Results for TLR and TDM according to clinicopathological parameter are summarized in Table 3. The median TLR for the overall population was 38.5 months (range, 3.6–80.0 months). In univariate analysis, advanced age and RT without chemotherapy showed a non-significant decreasing trend for TLR, and high ROMO1 expression was significantly associated with shorter TLR (10.2 versus 60.4 months, p=0.044). In the multivariate analysis, RT without chemotherapy was significantly associated with shorter TLR (HR=2.86; 95% CI: 1.01–5.43). In addition, high ROMO1 expression was independently associated with shorter TLR (HR=2.71, 95% CI: 1.04–6.28). The Kaplan-Meier survival curves also showed that patients with high ROMO1 expression were likely to have shorter TLR (Figure 2C).
Table 3 Analyses Results For Time To Loco-Regional Recurrence And Time To Distant Metastases According To Clinical Parameters (N=49)
The median TDM for the overall population was 18.5 months (range, 2.5–80.0 months). The univariate and multivariate analyses indicated that there were no clinicopathological parameters associated with TDM. In addition, ROMO1 expression was not associated with TDM. The Kaplan-Meier survival curves for TDM are presented in Figure 2D.
The present data demonstrate that ROMO1 overexpression is significantly associated with poor PFS and OS in patients with stage III NSCLC who received definitive RT. The association was also shown with TLR but not with TDM, suggesting that ROMO1 is more relevant to local recurrence rather than distance metastases. To the best of our knowledge, this is the first study demonstrating a relationship between ROMO1 expression and survival outcome in cancer patients who were treated with RT, which suggests that ROMO1 could have clinical usefulness as a potential prognostic biomarker in such patients.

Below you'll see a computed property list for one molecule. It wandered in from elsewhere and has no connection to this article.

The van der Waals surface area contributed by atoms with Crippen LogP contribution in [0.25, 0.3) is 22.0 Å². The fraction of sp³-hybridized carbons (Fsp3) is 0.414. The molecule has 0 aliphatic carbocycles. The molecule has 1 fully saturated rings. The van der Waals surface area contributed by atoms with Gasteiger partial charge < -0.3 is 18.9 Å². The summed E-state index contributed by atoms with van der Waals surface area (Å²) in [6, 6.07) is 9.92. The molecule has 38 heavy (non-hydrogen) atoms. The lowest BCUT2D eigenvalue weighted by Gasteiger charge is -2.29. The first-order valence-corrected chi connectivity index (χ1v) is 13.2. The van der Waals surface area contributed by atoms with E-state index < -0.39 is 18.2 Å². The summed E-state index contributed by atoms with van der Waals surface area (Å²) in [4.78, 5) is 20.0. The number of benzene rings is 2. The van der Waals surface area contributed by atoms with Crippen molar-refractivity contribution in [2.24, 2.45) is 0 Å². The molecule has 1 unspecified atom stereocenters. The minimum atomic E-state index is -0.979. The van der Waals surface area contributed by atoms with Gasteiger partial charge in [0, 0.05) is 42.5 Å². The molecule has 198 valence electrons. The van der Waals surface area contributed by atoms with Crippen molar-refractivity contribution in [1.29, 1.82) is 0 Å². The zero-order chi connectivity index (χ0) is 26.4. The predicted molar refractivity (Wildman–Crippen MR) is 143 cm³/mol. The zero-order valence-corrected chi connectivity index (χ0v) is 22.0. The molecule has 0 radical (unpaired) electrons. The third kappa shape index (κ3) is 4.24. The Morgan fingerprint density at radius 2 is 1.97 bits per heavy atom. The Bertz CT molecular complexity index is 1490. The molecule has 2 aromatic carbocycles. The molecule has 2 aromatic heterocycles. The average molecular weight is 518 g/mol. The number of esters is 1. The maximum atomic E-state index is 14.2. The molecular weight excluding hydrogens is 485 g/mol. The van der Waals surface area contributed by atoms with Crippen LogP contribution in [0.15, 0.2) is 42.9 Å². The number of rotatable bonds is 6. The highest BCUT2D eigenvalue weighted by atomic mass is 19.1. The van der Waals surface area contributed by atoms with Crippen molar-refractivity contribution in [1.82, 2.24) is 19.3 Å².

Identifying resistance mechanisms or biomarkers for treatment response or survival is crucial to select high-risk patients and to increase the survival of those patients. For metastatic NSCLC, although clinically applicable biomarkers are lacking, numerous studies have been conducted on the potential biomarkers, such as genetic abnormality, including the KRAS mutation;14 DNA repair mechanisms, including excision repair of cross-complementation group 1;15 oncoproteins, including carcinoembryonic antigen (CEA) and cytokeratin 19 fragments (CYFRA 21–1);16 and inflammatory markers, including certain cytokines or relative ratios of blood cells.17,18 In contrast, for inoperable stage III disease that should be treated with RT, there are few biomarker studies. One study has reported that baseline leukocytosis and neutrophilia were associated with poor OS, PFS, TLR, and TDM in stage III NSCLC treated with concurrent CRT.19 Another study has demonstrated that blood-based biomarkers including osteopontin and CYFRA 21–1, alpha-2-macroglobulin, interleukin-2 receptor, and vascular endothelial growth factor showed predictive value in patients with inoperable stage I-IIIB NSCLC.20 These studies require validation, and there is no prognostic biomarker with confirmed clinical usefulness for lung cancer patients treated with RT.